If God exists, then he must matter to life. He must show up in lives and in the world. I do not doubt that he shows up in lives, however few...
The question is, does he show up in the world enough to say that he is a personal, good, wise, powerful God? This is to ask whether he shows up in ways that are separable from how he shows up in people's lives particularly as a personal, good, wise, powerful God.
This morning I overheard people saying that both the God of the old testament and new testament were both good and angry. Well sure! And you can point to verses to support each statement. But what if I want to know whether God is both a good God and an angry God? I have not seen God avenging his people, or rescuing the oppressed. Certainly, you can spiritualize it, but then God appears to have become weak! Can he no longer work in the world in physical ways? Is he not the creator of the world, both physical and spiritual?
The problem of evil would not be a problem if we could see that it was a good God who hated sin who was in control of the whole world who we were dealing with. Then the problem would be, "Weird, what is he up to?" and not "how could there possibly be such a God?" since we would see that God. So this is the real problem: not the problem of evil, but the problem of the hiddenness of God. And for those who have faith the problem is "weird, what is he up to?" Faith solves problems, because faith is the assurance of God, and particularly Christ.
This problem is to say "whatever happened to miracles?" It is also to say "the change which you say God has brought about in your hearts is not so great." And this latter is a problem for Christians. The change which must be brought about is a change to a sort of love which is impossible apart from God--how else could it be the way that the world can tell who is Christ's disciple? I have seen it here and there, but if Christians are salt and light, then the part of the world I get to see needs more salt, and we're working with candles over here (or I'm just cranky). And this love which is to prove God by being shown in Christians, it must not be faked--it cannot be faked--it must be real, genuine, not forced. It cannot be something learned, in the way that one learns to follow the rules, rather it must become a real part of one's character so that it is what comes out when one drops all inhibitions--drunk Christians should still be loving (which is not to say that Christians should get drunk, since it is hard to see how one would get rid of one's rationality in a loving way).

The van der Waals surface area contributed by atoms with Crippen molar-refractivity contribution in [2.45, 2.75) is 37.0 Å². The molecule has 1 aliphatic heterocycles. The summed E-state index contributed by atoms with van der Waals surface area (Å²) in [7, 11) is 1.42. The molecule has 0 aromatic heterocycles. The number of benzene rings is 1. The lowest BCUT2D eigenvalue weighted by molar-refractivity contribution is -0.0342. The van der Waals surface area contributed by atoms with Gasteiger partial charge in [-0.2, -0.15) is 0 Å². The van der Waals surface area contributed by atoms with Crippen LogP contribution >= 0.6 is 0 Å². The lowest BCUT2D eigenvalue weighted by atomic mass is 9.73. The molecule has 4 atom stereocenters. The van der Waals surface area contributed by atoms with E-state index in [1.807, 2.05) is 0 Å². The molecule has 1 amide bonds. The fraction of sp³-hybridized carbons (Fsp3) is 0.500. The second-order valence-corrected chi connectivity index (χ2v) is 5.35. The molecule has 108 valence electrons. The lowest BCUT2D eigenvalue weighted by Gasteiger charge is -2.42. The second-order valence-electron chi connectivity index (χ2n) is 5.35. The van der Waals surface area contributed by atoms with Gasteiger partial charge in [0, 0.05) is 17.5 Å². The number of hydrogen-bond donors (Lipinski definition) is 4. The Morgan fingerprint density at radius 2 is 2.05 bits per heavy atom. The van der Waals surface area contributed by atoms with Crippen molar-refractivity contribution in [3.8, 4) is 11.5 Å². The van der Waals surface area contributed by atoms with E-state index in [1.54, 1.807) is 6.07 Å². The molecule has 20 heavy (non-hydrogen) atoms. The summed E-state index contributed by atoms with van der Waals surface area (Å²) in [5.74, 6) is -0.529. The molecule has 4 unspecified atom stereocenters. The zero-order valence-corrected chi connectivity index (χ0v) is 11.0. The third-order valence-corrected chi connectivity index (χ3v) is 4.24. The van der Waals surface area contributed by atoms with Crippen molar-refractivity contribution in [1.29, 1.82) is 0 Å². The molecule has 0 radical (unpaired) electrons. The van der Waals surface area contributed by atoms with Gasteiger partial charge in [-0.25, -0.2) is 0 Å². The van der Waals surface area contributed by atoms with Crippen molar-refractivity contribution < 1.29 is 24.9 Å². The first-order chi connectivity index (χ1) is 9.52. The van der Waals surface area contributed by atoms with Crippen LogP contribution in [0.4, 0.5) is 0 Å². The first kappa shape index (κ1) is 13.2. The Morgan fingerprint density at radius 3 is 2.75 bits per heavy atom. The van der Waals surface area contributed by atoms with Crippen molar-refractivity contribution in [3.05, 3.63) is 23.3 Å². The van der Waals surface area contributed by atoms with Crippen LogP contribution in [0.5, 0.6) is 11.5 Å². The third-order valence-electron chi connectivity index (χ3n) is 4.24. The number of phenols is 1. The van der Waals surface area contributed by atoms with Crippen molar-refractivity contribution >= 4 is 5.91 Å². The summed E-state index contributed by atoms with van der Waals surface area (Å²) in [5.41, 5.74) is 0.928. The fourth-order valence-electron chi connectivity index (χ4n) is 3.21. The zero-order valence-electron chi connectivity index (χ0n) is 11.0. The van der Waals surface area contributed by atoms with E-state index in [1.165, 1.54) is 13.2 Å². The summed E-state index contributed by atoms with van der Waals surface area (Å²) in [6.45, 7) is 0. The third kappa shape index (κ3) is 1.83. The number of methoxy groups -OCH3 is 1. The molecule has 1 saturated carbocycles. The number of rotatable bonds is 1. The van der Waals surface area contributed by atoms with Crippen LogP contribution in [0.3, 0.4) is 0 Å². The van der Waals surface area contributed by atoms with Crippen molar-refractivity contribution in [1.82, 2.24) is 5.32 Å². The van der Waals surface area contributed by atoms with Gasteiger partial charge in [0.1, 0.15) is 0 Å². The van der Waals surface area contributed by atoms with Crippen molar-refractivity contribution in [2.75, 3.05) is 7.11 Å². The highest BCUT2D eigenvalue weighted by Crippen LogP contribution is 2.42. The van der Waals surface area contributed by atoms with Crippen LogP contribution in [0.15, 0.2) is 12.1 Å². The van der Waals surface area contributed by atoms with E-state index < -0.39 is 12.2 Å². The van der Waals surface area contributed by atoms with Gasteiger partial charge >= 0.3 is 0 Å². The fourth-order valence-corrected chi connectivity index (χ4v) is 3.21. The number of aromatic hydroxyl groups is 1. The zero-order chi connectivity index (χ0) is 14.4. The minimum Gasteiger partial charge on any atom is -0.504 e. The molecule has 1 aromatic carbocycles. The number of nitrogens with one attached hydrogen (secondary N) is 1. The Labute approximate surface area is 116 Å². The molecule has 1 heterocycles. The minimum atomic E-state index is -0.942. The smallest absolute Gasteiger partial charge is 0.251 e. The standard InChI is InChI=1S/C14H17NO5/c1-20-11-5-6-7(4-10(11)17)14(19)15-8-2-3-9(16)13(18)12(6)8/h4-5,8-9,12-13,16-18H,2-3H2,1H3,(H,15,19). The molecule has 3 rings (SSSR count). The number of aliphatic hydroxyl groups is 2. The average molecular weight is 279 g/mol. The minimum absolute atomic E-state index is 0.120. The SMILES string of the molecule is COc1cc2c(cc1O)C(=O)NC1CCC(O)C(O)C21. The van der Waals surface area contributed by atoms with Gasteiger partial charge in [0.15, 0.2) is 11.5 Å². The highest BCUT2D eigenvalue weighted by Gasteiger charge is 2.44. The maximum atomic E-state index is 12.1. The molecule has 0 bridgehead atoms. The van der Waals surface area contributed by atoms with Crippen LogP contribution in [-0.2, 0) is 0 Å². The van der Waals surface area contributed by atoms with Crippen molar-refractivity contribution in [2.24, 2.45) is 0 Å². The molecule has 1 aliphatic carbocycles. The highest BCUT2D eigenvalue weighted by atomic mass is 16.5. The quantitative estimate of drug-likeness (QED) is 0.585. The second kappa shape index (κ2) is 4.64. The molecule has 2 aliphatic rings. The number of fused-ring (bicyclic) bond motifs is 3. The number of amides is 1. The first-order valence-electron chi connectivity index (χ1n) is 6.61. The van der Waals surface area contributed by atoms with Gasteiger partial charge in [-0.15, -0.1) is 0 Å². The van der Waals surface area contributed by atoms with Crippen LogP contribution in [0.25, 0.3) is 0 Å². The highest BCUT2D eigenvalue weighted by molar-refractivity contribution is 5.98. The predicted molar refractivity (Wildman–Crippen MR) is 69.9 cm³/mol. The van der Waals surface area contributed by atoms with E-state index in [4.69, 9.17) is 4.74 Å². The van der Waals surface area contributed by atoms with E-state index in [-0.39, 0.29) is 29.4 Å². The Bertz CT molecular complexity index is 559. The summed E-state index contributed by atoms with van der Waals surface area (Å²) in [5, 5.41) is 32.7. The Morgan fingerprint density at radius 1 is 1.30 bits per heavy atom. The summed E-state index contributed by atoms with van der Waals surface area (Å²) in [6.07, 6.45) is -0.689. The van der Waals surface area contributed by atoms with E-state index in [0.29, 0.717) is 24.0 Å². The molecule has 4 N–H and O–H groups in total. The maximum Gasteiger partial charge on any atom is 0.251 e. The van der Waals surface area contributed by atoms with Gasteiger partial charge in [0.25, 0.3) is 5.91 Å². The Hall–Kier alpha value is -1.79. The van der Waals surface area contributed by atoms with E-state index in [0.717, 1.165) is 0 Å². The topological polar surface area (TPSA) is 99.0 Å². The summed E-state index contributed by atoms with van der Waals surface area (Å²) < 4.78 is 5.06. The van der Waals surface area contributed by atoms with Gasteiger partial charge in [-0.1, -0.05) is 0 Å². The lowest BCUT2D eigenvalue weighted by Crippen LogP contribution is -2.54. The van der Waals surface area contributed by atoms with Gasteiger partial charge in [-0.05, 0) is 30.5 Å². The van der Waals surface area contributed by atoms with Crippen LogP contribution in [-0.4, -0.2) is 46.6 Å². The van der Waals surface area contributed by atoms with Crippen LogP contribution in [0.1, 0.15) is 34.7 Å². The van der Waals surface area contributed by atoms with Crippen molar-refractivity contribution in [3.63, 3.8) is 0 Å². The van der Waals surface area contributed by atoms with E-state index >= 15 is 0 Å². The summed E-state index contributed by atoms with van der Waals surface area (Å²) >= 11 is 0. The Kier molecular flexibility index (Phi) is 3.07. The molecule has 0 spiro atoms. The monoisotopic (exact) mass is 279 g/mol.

Miraculous love: love the unlovable without hesitation. I don't care if it does not happen often with you, but that is the love of God you say has been put in your heart. Is it really there or not? Don't lie. Lying won't fix this problem, it is counterproductive to fixing this problem.
I can guess what people might want to say to defend themselves from this: "but we are all broken, right?" Well, yeah, but you could at least try to be honest about it. Or at least be honest about your dishonesty! Can you at least say "we are all broken, but we really aren't showing each other as much as we should be..." and mean it. And by mean it I mean, be distressed by the fact that you are dishonest and hiding your brokenness. Besides, you don't talk like God matters, or like he is personally involved in your life. And when you do? It sounds cliche a lot of the time, it sounds fake usually (and I don't doubt that it is usually fake). What kind of Christians do you think fake being good and talk about God as an abstract ideal, or as a model of right behavior to be followed? I thought he lived in you! I thought he was with you! Act like it, or admit he isn't. Faking it is ugly, and it sometimes makes me think "well, if they have to fake it, God must not be with them at any rate."
I do believe that Christianity is true. I'm just not sure I know many people who know Christ.